The International Master Gardener Conference has selected the Spokane County Master Gardner’s diagnostic plant clinic and plant clinic specialist volunteers program to receive its Search for Excellence Community Service Award.
The Search for Excellence program, hosted by the International Master Gardener Conference, recognizes Master Gardener extension volunteer work throughout the United States, Canada and South Korea. These awards are given out every two years.
The award will be presented at this year’s International Conference, June 17–21 in Valley Forge, Pennsylvania.
The Spokane County Extension Plant Clinic has about 160 active volunteers and 22 diagnostic specialists currently. The program is open six days a week, March 1–Oct. 31, with the busiest season in the spring.
Participating master gardeners answer questions from home gardeners on plants ranging from ornamental flowers to garden veggies to home fruit trees and more, Kohlhauff said. Topics vary from disease to infestation, weeds, fertilizer, pruning, heat, among many other issues.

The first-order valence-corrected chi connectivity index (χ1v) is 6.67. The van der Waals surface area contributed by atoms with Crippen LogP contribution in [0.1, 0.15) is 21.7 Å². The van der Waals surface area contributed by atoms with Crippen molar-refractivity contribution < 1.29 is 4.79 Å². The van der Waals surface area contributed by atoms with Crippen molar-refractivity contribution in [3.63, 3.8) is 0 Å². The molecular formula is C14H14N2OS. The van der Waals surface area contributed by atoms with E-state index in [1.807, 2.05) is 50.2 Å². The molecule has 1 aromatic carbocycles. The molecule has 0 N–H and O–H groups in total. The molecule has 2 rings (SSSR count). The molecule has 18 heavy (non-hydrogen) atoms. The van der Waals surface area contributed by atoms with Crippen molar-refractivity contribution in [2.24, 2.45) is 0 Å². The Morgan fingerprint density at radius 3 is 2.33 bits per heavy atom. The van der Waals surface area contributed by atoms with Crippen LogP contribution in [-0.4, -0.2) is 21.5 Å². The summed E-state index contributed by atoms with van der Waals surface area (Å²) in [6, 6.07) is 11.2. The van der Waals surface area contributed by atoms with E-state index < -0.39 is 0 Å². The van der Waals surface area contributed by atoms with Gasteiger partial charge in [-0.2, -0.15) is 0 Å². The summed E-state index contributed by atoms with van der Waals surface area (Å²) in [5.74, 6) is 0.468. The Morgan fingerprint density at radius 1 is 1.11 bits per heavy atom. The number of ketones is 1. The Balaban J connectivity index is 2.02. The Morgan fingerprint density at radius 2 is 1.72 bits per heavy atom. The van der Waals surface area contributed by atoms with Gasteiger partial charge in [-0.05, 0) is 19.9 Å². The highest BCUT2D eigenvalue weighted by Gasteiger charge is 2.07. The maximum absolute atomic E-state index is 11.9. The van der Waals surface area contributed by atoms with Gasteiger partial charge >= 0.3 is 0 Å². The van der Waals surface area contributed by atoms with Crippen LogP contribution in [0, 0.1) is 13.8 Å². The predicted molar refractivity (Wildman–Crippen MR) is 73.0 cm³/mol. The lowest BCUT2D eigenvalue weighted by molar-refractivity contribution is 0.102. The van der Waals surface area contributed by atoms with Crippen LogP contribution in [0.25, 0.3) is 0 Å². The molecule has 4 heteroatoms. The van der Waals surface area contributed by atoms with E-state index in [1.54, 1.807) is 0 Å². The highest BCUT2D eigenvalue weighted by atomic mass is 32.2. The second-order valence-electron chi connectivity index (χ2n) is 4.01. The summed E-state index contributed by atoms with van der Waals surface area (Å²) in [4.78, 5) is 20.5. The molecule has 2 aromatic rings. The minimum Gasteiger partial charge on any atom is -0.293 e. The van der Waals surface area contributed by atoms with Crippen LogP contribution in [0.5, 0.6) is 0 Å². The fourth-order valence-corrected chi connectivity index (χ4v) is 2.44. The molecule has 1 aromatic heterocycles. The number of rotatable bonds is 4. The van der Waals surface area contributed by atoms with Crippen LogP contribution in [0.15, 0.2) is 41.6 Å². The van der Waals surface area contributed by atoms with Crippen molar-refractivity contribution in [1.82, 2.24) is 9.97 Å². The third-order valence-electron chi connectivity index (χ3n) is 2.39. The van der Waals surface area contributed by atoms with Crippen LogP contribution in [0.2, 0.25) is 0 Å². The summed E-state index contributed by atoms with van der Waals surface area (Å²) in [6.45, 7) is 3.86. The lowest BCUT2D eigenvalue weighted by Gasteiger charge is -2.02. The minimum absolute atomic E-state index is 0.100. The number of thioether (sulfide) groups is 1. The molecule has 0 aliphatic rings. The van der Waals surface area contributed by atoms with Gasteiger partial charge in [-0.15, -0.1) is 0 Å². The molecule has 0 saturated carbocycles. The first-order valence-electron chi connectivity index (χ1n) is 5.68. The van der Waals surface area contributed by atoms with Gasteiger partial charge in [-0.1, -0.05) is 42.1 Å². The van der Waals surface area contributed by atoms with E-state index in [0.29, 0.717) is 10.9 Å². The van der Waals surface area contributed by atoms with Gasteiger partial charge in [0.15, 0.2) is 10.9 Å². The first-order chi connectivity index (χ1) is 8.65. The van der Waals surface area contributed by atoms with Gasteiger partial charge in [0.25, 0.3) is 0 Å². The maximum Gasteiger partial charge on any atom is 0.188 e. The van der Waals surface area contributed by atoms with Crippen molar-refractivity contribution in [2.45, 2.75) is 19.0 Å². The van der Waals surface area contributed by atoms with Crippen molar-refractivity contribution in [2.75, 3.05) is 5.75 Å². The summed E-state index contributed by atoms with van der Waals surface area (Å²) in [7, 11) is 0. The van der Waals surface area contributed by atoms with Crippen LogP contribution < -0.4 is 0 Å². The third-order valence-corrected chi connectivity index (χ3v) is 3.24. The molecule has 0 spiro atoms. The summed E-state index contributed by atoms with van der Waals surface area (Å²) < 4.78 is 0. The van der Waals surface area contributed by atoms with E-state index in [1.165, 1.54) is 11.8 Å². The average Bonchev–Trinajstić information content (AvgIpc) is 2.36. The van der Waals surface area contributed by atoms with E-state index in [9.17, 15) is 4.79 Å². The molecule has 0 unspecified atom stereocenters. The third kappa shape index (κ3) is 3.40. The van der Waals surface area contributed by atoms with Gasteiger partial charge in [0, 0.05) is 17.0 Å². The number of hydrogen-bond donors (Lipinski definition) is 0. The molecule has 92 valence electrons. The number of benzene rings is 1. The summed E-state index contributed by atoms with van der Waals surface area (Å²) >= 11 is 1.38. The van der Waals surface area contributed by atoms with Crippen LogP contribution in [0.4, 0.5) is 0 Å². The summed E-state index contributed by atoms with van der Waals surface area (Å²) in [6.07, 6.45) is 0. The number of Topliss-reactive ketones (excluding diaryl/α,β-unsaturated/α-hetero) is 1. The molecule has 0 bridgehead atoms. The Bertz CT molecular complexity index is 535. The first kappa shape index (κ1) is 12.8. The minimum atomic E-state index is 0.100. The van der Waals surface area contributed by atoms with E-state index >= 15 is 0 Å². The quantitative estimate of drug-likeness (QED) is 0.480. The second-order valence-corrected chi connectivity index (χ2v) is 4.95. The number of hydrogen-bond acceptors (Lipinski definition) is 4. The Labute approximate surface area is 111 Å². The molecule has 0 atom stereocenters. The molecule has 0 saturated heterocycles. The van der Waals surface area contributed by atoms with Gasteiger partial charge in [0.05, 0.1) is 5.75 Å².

Most of the volunteers are Master Gardeners, people who love growing plants and have taken classes to earn their distinction. But a few of the volunteers go to additional lengths and take special diagnostic training courses. Those specialists will be honored later this year at the International Master Gardener’s conference for winning first place in the Search for Excellence program, Community Service category.
“These volunteers give so much of themselves to this program,” said Tim Kohlhauff, WSU’s Spokane County Master Gardener coordinator. “They really want to be part of this and are incredibly motivated to give back and keep learning. It’s inspiring.”
The program, which celebrated its 10th year with the specialists last year, is available to answer questions from gardeners anywhere, not just those in Spokane County.
“We’ve gotten calls from Mexico,” said Kohlhauff, who is also a WSU Extension urban horticulturist. “The best compliment for us is that we get a lot of repeat customers. They come back because we’ve helped them with other problems in the past.”
They answer questions on plants ranging from ornamental flowers to garden veggies to home fruit trees and more, Kohlhauff said.
“We get dozens of phone calls and emails every week during the early growing season,” he said. “And our regular volunteers can handle most questions. But when they’re stumped, then they’ll reach out to the specialist in the office at that time. It’s a great system that really helps people grow better plants.”
- Tim Kohlhauff, WSU Spokane County Extension, 509‑477‑2172, email@example.com